- Postpartum Waist Tightening
Lots of women want to go back to their natural waist size or abs after giving birth to a baby. Wearing waist trainers seems to help new moms recover their firm abs – Jessica Alba and Kim Kardashian swear by it.
Leah Keller, the CEO and Co-Founder of The Dia Method, shares, “Corsets, when worn correctly, act as a splint to physically approximate the two halves of the rectus abdominis. While corsets do not strengthen the abs or heal a separated abdominal wall on their own, they can support and speed up the healing process”.
- Bustline Support
Apart from accentuating your bustline, waist trainers also offer some support to it. This property of waist trainers is beneficial, especially for women with large breasts, because it helps reduce back pain and pressure.
- Difficulty breathing
Wearing a waist trainer makes it harder to breathe.
A small 2018 study reported that wearing a waist trainer decreases maximum voluntary ventilation (MVV), or how much air you can inhale and exhale in 1 minute.
The researchers compared ten female participants’ MVV with and without a waist trainer. They found that the average MVV decreased from 77.3 liters (L) per second to 68.8 L per second while wearing a waist trainer.
The American Board of Cosmetic Surgery (ABCS) estimates that the reduction in lung capacity is even greater — likely between 30 and 60 percent.
Regardless of the percent decrease, the upshot is that wearing a waist trainer makes it harder for your body to get all the oxygen it needs. That can be dangerous, especially if you wear the waist trainer while exercising.
Physical activity requires more oxygen, not less. If you don’t get enough, you might feel short of breath, tired, or dizzy. You could even faint.
- Bones Reshaped
Waist trainers can reshape your bones if worn continuously. Take a look at Catherine Jung, the Guinness World Record holder for the smallest waist (15 inches). Her pictures show reshaped bones from wearing a corset all of her life, throughout most of the day.
Although corset production has come a long way since the 1940s, reshaped bones are a risk when taken to the extreme.
Be wary of corsets that put too much pressure on your shape. Ensure you are comfortable in your waist trainer and don’t wear it for continuous periods.
- Weakened core
Waist trainers provide the support that would normally come from your core muscles. If you wear a waist trainer but don’t train your core, you could end up with severely weakened abdominal muscles.
Weak abs can ultimately lead to poor posture and back pain.
- Weakened pelvic floor
After giving birth, your pelvic floor muscles and the surrounding organs need time to heal. If you wear a waist trainer while healing, it can make matters worse instead of better. That’s because the trainer will put additional pressure on your pelvic floor.
While this damage isn’t always visible, it can lead to incontinence or prolapse.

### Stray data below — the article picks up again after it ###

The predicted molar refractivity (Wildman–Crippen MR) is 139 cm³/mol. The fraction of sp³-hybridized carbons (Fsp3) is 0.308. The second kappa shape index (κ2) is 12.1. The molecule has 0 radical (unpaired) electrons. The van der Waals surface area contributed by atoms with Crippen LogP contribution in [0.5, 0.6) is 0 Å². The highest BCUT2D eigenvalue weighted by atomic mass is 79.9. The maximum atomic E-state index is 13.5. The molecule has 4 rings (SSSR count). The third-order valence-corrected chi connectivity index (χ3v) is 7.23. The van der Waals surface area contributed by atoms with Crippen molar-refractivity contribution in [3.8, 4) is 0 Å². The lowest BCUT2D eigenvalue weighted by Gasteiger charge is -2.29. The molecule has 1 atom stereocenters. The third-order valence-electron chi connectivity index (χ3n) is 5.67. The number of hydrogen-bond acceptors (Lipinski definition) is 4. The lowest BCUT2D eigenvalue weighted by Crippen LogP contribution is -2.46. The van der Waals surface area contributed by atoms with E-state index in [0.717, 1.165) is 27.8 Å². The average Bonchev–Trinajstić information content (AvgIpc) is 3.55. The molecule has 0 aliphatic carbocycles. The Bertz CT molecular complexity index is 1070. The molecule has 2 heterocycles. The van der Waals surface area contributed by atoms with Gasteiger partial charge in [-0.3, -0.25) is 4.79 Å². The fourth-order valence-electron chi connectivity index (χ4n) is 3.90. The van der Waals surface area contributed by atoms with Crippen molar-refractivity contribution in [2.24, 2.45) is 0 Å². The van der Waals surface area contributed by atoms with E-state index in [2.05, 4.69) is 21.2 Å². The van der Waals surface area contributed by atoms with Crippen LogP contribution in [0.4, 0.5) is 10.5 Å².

- Meralgia paresthetica
Tight clothing, including waist trainers, may cause nerve damage.
In particular, waist trainers may compress the nerve that runs down from the groin. This can cause something called meralgia paresthetica — burning, tingling, and numbness in the outer thigh.
Meralgia paresthetica has been associated with trusted Sources wearing a corset since the early 1900s. While taking off the waist trainer is usually enough to relieve symptoms, severe cases may require medication or even surgery.
- Gastrointestinal (GI) symptoms
Since waist trainers compress your stomach, wearing one may cause you to eat less, which can lead to weight loss. But it can also lead to unpleasant digestive symptoms.
For one, tight clothing has been shown to worsen heartburn. Heartburn happens when acid from your stomach flows up from your stomach into your esophagus, irritating.
Waist trainers can also worsen discomfort caused by existing food intolerances or GI issues such as irritable bowel syndrome (IBS).
- Rashes and infections
Waist trainers are often made from synthetic fabrics and are meant to be worn tightly. They tend to keep moisture — like sweat — in instead of allowing it to evaporate off your skin. This can irritate, leading to rashes and even bacterial and yeast infections.
- Organ damage
This may go without saying, but there are a ton of important organs in your midsection, including the liver, kidneys, and bladder.
When you wear a waist trainer, it pushes on your organs. They may shift positions or experience reduced blood flow, which can affect how well they function.
Keep in mind that waist trainers may help you achieve an hourglass figure; however, they have a lot of disadvantages associated with them that may impact your health.
Consult your primary care doctor to learn more about waist trainers and to discover if they are right for you.